Student Loans

Don't Sweat Student Loans!


courtesy The Atlantic

Interest rates for new subsidized student loans are supposed to double today, from 3.4 percent to 6.8 percent, unless the government passes a fix (as they've done for a number of years). Obviously, anybody would want to pay a lower rate than a higher one, but the difference in the monthly payments for $25,000 (about the average amount that students who take loans have out upon graduation) is about $40 a month for the typical 10-year repayment cycle. (Go here for a student loan calculator).

Back in the fall of 2011, Meredith Bragg and I released "3 Reasons We Shouldn't Bail Out Student Loan Borrowers" (click to watch). Forgiving student loan debt was arguably the leading plea from Occupy Wall Street. It was a bad idea then and remains one now (for a link-rich argument, go here). The short version: These loans are voluntary, the average payment amounts are hardly overwhelming (especially when increases in lifetime earnings are factored in), and bailouts are never a good idea.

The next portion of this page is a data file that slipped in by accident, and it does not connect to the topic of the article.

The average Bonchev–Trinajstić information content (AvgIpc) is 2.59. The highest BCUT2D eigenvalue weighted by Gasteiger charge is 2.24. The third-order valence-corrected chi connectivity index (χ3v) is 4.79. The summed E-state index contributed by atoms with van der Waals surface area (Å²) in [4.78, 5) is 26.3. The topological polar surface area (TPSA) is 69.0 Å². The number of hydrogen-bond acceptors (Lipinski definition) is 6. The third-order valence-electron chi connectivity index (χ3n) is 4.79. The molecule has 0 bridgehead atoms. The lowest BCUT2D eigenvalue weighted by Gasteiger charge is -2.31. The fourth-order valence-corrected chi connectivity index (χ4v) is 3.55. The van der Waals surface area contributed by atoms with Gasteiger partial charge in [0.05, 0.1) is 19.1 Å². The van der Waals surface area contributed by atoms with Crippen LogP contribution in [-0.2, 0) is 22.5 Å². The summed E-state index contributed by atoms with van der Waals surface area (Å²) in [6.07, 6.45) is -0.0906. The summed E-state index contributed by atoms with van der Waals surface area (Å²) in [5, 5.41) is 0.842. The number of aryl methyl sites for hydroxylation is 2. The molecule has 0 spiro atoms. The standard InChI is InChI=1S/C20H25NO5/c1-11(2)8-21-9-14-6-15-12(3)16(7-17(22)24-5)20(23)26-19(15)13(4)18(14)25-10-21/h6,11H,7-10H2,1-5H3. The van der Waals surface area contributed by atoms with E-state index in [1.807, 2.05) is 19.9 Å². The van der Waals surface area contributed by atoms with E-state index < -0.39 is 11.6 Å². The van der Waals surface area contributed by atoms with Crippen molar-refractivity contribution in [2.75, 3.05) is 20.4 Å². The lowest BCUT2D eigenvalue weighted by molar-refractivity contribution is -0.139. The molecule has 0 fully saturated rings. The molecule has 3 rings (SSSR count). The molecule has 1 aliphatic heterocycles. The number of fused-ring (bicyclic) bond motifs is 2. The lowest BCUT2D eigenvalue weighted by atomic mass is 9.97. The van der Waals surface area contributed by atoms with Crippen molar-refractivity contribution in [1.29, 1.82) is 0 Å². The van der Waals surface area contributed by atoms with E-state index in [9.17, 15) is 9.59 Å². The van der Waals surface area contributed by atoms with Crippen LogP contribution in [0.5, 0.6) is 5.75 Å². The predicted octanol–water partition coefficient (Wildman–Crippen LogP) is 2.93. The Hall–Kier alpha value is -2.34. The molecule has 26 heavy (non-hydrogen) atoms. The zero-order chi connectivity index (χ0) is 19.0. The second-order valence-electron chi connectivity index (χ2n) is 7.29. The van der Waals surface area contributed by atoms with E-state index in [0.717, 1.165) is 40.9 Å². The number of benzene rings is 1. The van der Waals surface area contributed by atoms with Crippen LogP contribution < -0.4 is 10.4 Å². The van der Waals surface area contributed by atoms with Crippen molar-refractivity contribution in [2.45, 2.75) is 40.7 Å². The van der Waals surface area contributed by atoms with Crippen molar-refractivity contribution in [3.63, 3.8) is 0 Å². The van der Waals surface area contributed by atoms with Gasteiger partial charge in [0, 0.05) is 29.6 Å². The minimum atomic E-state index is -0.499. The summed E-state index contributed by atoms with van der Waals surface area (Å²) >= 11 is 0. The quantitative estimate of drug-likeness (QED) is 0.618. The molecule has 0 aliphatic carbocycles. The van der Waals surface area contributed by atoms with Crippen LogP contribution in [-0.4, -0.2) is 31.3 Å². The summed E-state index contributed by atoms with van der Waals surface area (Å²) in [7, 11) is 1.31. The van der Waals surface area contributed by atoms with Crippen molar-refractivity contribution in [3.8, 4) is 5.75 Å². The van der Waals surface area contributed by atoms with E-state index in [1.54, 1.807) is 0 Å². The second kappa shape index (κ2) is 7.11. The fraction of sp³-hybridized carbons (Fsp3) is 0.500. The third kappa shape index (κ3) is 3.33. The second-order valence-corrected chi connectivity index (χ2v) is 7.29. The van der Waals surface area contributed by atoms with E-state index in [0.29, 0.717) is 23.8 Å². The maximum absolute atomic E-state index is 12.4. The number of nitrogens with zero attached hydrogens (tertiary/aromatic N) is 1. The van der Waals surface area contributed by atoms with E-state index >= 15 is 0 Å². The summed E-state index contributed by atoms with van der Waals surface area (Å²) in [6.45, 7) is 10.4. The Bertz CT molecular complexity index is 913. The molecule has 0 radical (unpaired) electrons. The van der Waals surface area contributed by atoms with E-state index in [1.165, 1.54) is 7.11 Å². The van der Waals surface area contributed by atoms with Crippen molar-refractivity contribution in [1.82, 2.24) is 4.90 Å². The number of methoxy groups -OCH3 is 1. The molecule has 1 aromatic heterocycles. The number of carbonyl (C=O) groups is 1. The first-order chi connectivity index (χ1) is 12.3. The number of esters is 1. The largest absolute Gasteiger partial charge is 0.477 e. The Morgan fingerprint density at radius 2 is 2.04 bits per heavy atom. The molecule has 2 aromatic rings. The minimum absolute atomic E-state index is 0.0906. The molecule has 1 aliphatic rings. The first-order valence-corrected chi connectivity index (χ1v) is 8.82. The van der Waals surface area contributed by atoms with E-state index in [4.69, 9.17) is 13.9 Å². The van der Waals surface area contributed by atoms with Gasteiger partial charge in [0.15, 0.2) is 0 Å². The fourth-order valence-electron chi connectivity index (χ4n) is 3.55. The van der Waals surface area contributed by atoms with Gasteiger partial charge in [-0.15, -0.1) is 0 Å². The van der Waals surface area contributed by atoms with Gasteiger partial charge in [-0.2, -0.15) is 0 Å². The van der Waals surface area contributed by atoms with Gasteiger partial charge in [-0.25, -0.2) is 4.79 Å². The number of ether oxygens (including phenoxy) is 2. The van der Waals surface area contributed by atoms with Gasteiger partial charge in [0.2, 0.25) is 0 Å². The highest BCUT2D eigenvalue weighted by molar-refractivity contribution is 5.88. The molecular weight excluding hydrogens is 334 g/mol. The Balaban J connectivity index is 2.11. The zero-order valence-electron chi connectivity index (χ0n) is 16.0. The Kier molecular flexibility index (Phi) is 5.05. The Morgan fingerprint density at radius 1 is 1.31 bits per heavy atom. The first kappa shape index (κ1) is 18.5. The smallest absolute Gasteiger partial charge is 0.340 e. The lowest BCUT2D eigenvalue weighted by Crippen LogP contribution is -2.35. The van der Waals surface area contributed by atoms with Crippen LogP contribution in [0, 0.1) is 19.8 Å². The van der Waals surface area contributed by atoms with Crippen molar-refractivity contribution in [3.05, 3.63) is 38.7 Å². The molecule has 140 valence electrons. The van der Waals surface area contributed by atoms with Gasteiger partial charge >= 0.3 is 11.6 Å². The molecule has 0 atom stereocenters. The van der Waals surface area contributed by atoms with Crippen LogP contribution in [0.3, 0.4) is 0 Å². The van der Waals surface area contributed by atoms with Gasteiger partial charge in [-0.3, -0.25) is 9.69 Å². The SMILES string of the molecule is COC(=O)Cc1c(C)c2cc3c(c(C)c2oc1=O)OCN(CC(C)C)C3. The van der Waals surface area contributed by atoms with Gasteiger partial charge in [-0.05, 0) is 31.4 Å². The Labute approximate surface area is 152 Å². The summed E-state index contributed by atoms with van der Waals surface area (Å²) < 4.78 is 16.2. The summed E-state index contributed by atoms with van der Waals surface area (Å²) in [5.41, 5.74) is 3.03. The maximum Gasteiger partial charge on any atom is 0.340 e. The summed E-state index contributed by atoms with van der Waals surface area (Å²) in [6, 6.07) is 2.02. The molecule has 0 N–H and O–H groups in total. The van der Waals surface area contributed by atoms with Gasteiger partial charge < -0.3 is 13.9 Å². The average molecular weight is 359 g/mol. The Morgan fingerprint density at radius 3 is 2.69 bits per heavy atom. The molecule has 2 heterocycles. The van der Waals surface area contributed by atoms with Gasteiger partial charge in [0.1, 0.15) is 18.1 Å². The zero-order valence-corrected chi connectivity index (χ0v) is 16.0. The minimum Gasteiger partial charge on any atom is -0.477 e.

A college education is an investment—either in terms of future earnings or, as I prefer, in gaining some skills but mostly knowledge about what you'd like to do with your life. If students are attentive shoppers, they can get a great education at a low, low price. That's not being glib, either—it's the simple truth (and one I experienced), given the vast array of types of schools and programs that are available. To pretend that it's tragic or an outrage to have to pay $250 or $300 a month for 10 years for a loan that allows you to earn between $280,000 and $1 million extra over your life is not particularly convincing. Especially when the loan is being subsidized by a government that's already broke.

Interesting: Another year of 3.4 percent rates for borrowers will cost taxpayers $6 billion.

Also interesting: Discover offers private-sector student loans are pretty good rates (between 5.49 percent and 10 percent).